(Eileen Dombrowski from OUP blog) Published just last month, this book stands out as an excellent resource on critical thinking for teachers of Theory of Knowledge. Do you already know neurologist and science educator Steven Novella? You may, like me, already be a fan of his keen analysis, clarity, and skill of combining vast knowledge with a light touch. He’s now pulled together threads of critical commentary into a book I recommend most highly: The Skeptics’ Guide to the Universe: How to Know What’s Really Real in a World Increasingly Full of Fake.
What does Dr. Novella mean by “skeptic”? In applying “skepticism”, Dr.Novella presents an ideal of examining evidence critically, with an open mind and awareness of one’s own fallibility, and with the goal of drawing the best-grounded conclusions possible at any given time. He is a scientist himself, an academic clinical neurologist at Yale University and both founder and Executive Editor of Science-Based Medicine. His NeuroLogica blog and Skeptics’ Guide podcast discuss and model critical thinking.
Dr. Novella clearly gives support to our own educational aims in Theory of Knowledge. In his podcast, blog, and now his book, he treats topics that are essential to understand for teaching our course well.
Among the initial parts of “Section I: Core Concepts Every Skeptic Should Know” he includes the following topics, among others, under “Metacognition”:
- Memory Fallibility and False Memory Syndrome
- Fallibility of Perception
- Motivated Reasoning
- Arguments and Logical Fallacies
- Cognitive Biases and Heuristics
- Confirmation Bias
- Data Mining
In the section “Science and Pseudoscience”, the book treats ten topics, among them being:
- Pseudoscience and the Demarcation Problem
- P-Hacking and Other Research Foibles
- Placebo Effects
Other sections strikingly relevant to TOK are “Skepticism and the Media” and, in providing stories of scientific failures, “Iconic Cautionary Tales from History”.
But does Novella, with his co-authors, really give us a guide to the entire universe, as the extravagant title suggests? The title and retro look of the cover of his book, with the opening allusions to Douglas Adams (Hitchhiker’s Guide to the Galaxy), give a humorous entry to a serious subject that does range far – but stays within our world! Throughout, the book is wholly accessible. The chapter divisions and headings make it appealing to open at many points, so that it’s possible to snack on short chapters. The writing is very clear, often even breezy. One of the captivating features, too, is the use of examples and real life stories to illustrate points: the general ideas, interesting in themselves, gain an additional impetus to make us want to keep turning the page.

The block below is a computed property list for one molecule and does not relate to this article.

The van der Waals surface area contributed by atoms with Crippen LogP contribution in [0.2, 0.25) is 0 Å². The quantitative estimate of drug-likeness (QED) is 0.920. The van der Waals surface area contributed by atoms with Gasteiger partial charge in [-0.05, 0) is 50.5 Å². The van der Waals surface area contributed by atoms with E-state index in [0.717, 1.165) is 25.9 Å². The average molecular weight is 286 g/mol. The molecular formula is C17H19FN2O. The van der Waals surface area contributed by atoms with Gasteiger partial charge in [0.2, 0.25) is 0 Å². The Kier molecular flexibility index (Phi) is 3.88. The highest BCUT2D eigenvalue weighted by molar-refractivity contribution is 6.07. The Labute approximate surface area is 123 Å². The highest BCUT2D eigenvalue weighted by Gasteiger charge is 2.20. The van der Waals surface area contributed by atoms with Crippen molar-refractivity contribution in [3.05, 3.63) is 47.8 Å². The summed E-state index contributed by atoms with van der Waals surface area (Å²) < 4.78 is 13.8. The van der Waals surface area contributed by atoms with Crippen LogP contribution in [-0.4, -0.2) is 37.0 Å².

Finally, the conclusion of the book is worth taking to heart:
“Remember, all the cognitive biases, flaws in memory and perception, heuristics, motivated reasoning, the Dunning-Kruger effect – it all applies to you, not just other people. Really let that sink in. These concepts are not weapons to attack other people and make yourself feel superior, they’re the tools you need to minimize the bias, error, and nonsense clogging up your own brain.” (p. 411)
He recommends being humble, nurturing, and courageous when interacting with other people and their views, and gives advice on creating positive exchanges, even in the often-harsh context of social media. As Novella places critical thinking within communication that aims for civility and understanding, I am won over completely. I was already a fan when I started reading the book, but I’m even more so as I lay it aside.
The dust jacket blurb directs the book toward an audience interested in navigating a world full of misinformation – and yes, I’ll certainly be giving this book as a gift to interested friends. However, I think the book’s ideal readers are teachers of the International Baccalaureate, especially those of us teaching Theory of Knowledge.
Steven Novella with Bob Novella, Cara Santa Maria, Jay Novella, and Evan Bernstein. The Skeptics’ Guide to the Universe: How to Know What’s Really Real in a World Increasingly Full of Fake. Grand Central Publishing, New York, 2018.
Great stuff, Eileen. Many thanks.